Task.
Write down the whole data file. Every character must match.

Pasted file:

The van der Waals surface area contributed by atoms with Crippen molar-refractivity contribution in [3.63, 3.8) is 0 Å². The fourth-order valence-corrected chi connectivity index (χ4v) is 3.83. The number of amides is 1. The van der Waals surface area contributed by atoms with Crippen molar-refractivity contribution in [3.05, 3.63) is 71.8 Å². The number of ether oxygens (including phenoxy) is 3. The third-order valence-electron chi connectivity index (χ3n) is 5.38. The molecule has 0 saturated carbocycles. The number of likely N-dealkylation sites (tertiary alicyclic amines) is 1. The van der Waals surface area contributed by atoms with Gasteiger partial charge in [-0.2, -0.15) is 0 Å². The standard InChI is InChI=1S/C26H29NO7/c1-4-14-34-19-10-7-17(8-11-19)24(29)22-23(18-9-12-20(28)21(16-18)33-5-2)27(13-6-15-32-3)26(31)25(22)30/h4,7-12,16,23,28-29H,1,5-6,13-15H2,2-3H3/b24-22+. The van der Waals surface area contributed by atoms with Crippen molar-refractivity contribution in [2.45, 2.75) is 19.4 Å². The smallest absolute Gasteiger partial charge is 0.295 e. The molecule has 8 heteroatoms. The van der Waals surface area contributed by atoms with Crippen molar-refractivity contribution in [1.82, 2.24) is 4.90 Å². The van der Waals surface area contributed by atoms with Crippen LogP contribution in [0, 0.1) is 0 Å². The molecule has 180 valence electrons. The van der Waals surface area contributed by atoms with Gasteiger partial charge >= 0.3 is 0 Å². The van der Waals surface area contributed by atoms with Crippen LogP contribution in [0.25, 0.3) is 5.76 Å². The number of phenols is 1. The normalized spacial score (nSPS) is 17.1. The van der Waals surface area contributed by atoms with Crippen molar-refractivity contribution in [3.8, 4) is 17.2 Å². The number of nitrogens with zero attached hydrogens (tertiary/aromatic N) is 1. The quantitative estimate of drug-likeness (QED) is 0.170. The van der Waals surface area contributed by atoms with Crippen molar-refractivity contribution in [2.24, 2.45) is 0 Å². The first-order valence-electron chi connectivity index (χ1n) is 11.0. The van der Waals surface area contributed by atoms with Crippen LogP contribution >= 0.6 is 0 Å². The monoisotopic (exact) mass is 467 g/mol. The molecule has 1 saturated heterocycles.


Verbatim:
The van der Waals surface area contributed by atoms with Crippen molar-refractivity contribution in [3.63, 3.8) is 0 Å². The fourth-order valence-corrected chi connectivity index (χ4v) is 3.83. The number of amides is 1. The van der Waals surface area contributed by atoms with Crippen molar-refractivity contribution in [3.05, 3.63) is 71.8 Å². The number of ether oxygens (including phenoxy) is 3. The third-order valence-electron chi connectivity index (χ3n) is 5.38. The molecule has 0 saturated carbocycles. The number of likely N-dealkylation sites (tertiary alicyclic amines) is 1. The van der Waals surface area contributed by atoms with Gasteiger partial charge in [-0.2, -0.15) is 0 Å². The standard InChI is InChI=1S/C26H29NO7/c1-4-14-34-19-10-7-17(8-11-19)24(29)22-23(18-9-12-20(28)21(16-18)33-5-2)27(13-6-15-32-3)26(31)25(22)30/h4,7-12,16,23,28-29H,1,5-6,13-15H2,2-3H3/b24-22+. The van der Waals surface area contributed by atoms with Crippen molar-refractivity contribution in [2.45, 2.75) is 19.4 Å². The smallest absolute Gasteiger partial charge is 0.295 e. The molecule has 8 heteroatoms. The van der Waals surface area contributed by atoms with Crippen molar-refractivity contribution in [1.82, 2.24) is 4.90 Å². The van der Waals surface area contributed by atoms with Crippen LogP contribution in [0, 0.1) is 0 Å². The molecule has 180 valence electrons. The van der Waals surface area contributed by atoms with Gasteiger partial charge >= 0.3 is 0 Å². The van der Waals surface area contributed by atoms with Crippen LogP contribution in [0.25, 0.3) is 5.76 Å². The number of phenols is 1. The normalized spacial score (nSPS) is 17.1. The van der Waals surface area contributed by atoms with Crippen molar-refractivity contribution in [3.8, 4) is 17.2 Å². The number of nitrogens with zero attached hydrogens (tertiary/aromatic N) is 1. The quantitative estimate of drug-likeness (QED) is 0.170. The van der Waals surface area contributed by atoms with Crippen molar-refractivity contribution in [2.24, 2.45) is 0 Å². The first-order valence-electron chi connectivity index (χ1n) is 11.0. The van der Waals surface area contributed by atoms with Crippen LogP contribution >= 0.6 is 0 Å². The monoisotopic (exact) mass is 467 g/mol. The molecule has 1 saturated heterocycles.